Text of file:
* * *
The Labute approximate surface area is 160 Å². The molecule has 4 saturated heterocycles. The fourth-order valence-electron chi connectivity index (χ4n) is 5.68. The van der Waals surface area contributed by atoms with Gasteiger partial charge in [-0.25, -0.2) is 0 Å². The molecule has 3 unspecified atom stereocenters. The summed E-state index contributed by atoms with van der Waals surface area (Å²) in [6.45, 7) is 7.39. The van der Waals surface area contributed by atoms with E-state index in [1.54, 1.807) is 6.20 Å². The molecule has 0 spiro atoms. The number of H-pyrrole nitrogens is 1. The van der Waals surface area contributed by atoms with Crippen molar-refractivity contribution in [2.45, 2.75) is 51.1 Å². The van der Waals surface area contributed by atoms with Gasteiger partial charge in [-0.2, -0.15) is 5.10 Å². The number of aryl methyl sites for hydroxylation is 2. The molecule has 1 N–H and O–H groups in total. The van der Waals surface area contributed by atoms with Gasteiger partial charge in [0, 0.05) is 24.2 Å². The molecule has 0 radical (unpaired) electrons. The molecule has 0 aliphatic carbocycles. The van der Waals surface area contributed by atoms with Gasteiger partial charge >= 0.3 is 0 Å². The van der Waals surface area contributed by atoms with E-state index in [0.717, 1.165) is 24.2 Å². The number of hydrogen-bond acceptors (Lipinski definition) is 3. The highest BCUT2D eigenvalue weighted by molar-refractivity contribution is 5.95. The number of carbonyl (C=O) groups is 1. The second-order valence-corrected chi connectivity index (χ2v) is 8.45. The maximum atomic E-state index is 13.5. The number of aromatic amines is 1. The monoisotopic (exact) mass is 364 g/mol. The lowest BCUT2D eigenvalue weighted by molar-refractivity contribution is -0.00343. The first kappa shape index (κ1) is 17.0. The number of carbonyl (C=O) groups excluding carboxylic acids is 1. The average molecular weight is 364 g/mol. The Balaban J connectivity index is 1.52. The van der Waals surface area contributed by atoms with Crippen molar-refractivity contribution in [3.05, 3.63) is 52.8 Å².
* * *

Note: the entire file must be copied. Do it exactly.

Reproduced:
The Labute approximate surface area is 160 Å². The molecule has 4 saturated heterocycles. The fourth-order valence-electron chi connectivity index (χ4n) is 5.68. The van der Waals surface area contributed by atoms with Gasteiger partial charge in [-0.25, -0.2) is 0 Å². The molecule has 3 unspecified atom stereocenters. The summed E-state index contributed by atoms with van der Waals surface area (Å²) in [6.45, 7) is 7.39. The van der Waals surface area contributed by atoms with E-state index in [1.54, 1.807) is 6.20 Å². The molecule has 0 spiro atoms. The number of H-pyrrole nitrogens is 1. The van der Waals surface area contributed by atoms with Crippen molar-refractivity contribution in [2.45, 2.75) is 51.1 Å². The van der Waals surface area contributed by atoms with Gasteiger partial charge in [-0.2, -0.15) is 5.10 Å². The number of aryl methyl sites for hydroxylation is 2. The molecule has 1 N–H and O–H groups in total. The van der Waals surface area contributed by atoms with Gasteiger partial charge in [0, 0.05) is 24.2 Å². The molecule has 0 radical (unpaired) electrons. The molecule has 0 aliphatic carbocycles. The van der Waals surface area contributed by atoms with Gasteiger partial charge >= 0.3 is 0 Å². The van der Waals surface area contributed by atoms with E-state index in [0.717, 1.165) is 24.2 Å². The number of hydrogen-bond acceptors (Lipinski definition) is 3. The highest BCUT2D eigenvalue weighted by molar-refractivity contribution is 5.95. The number of carbonyl (C=O) groups is 1. The second-order valence-corrected chi connectivity index (χ2v) is 8.45. The maximum atomic E-state index is 13.5. The number of aromatic amines is 1. The monoisotopic (exact) mass is 364 g/mol. The lowest BCUT2D eigenvalue weighted by molar-refractivity contribution is -0.00343. The first kappa shape index (κ1) is 17.0. The number of carbonyl (C=O) groups excluding carboxylic acids is 1. The average molecular weight is 364 g/mol. The Balaban J connectivity index is 1.52. The van der Waals surface area contributed by atoms with Crippen molar-refractivity contribution in [3.05, 3.63) is 52.8 Å².